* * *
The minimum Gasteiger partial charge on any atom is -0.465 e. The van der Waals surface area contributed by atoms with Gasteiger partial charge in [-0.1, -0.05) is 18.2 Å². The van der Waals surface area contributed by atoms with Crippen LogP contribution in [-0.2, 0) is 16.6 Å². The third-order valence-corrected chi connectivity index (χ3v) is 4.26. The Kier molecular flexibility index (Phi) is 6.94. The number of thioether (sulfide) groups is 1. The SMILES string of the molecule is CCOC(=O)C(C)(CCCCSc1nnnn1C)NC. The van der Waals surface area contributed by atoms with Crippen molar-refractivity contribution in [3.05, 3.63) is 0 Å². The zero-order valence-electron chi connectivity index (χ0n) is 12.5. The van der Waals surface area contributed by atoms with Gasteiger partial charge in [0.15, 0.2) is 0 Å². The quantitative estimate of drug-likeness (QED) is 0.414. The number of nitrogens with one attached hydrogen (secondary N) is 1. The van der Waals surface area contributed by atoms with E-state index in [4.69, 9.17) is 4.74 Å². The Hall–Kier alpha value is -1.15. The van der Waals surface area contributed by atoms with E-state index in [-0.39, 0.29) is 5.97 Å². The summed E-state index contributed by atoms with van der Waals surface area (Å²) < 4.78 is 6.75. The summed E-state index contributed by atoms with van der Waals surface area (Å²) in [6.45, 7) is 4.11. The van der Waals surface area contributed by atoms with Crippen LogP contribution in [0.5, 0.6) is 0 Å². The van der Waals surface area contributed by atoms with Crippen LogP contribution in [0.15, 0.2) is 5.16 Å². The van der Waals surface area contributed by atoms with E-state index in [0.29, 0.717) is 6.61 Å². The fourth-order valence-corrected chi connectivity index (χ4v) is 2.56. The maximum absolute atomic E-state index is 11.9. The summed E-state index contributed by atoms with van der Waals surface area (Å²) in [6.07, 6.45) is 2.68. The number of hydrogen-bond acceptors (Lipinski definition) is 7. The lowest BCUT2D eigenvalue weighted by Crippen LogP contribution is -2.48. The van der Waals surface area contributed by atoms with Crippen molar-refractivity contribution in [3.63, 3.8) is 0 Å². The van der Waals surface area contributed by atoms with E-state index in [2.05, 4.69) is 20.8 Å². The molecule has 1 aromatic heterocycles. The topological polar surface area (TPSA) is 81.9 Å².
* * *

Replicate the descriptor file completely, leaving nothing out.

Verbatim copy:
The minimum Gasteiger partial charge on any atom is -0.465 e. The van der Waals surface area contributed by atoms with Gasteiger partial charge in [-0.1, -0.05) is 18.2 Å². The van der Waals surface area contributed by atoms with Crippen LogP contribution in [-0.2, 0) is 16.6 Å². The third-order valence-corrected chi connectivity index (χ3v) is 4.26. The Kier molecular flexibility index (Phi) is 6.94. The number of thioether (sulfide) groups is 1. The SMILES string of the molecule is CCOC(=O)C(C)(CCCCSc1nnnn1C)NC. The van der Waals surface area contributed by atoms with Crippen molar-refractivity contribution in [3.05, 3.63) is 0 Å². The zero-order valence-electron chi connectivity index (χ0n) is 12.5. The van der Waals surface area contributed by atoms with Gasteiger partial charge in [0.15, 0.2) is 0 Å². The quantitative estimate of drug-likeness (QED) is 0.414. The number of nitrogens with one attached hydrogen (secondary N) is 1. The van der Waals surface area contributed by atoms with E-state index in [4.69, 9.17) is 4.74 Å². The Hall–Kier alpha value is -1.15. The van der Waals surface area contributed by atoms with E-state index in [-0.39, 0.29) is 5.97 Å². The summed E-state index contributed by atoms with van der Waals surface area (Å²) < 4.78 is 6.75. The summed E-state index contributed by atoms with van der Waals surface area (Å²) in [6.45, 7) is 4.11. The van der Waals surface area contributed by atoms with Crippen LogP contribution in [0.5, 0.6) is 0 Å². The van der Waals surface area contributed by atoms with Crippen LogP contribution in [0.15, 0.2) is 5.16 Å². The van der Waals surface area contributed by atoms with E-state index in [0.29, 0.717) is 6.61 Å². The fourth-order valence-corrected chi connectivity index (χ4v) is 2.56. The maximum absolute atomic E-state index is 11.9. The summed E-state index contributed by atoms with van der Waals surface area (Å²) in [6.07, 6.45) is 2.68. The number of hydrogen-bond acceptors (Lipinski definition) is 7. The lowest BCUT2D eigenvalue weighted by Crippen LogP contribution is -2.48. The van der Waals surface area contributed by atoms with Crippen molar-refractivity contribution in [3.63, 3.8) is 0 Å². The van der Waals surface area contributed by atoms with E-state index in [2.05, 4.69) is 20.8 Å². The molecule has 1 aromatic heterocycles. The topological polar surface area (TPSA) is 81.9 Å².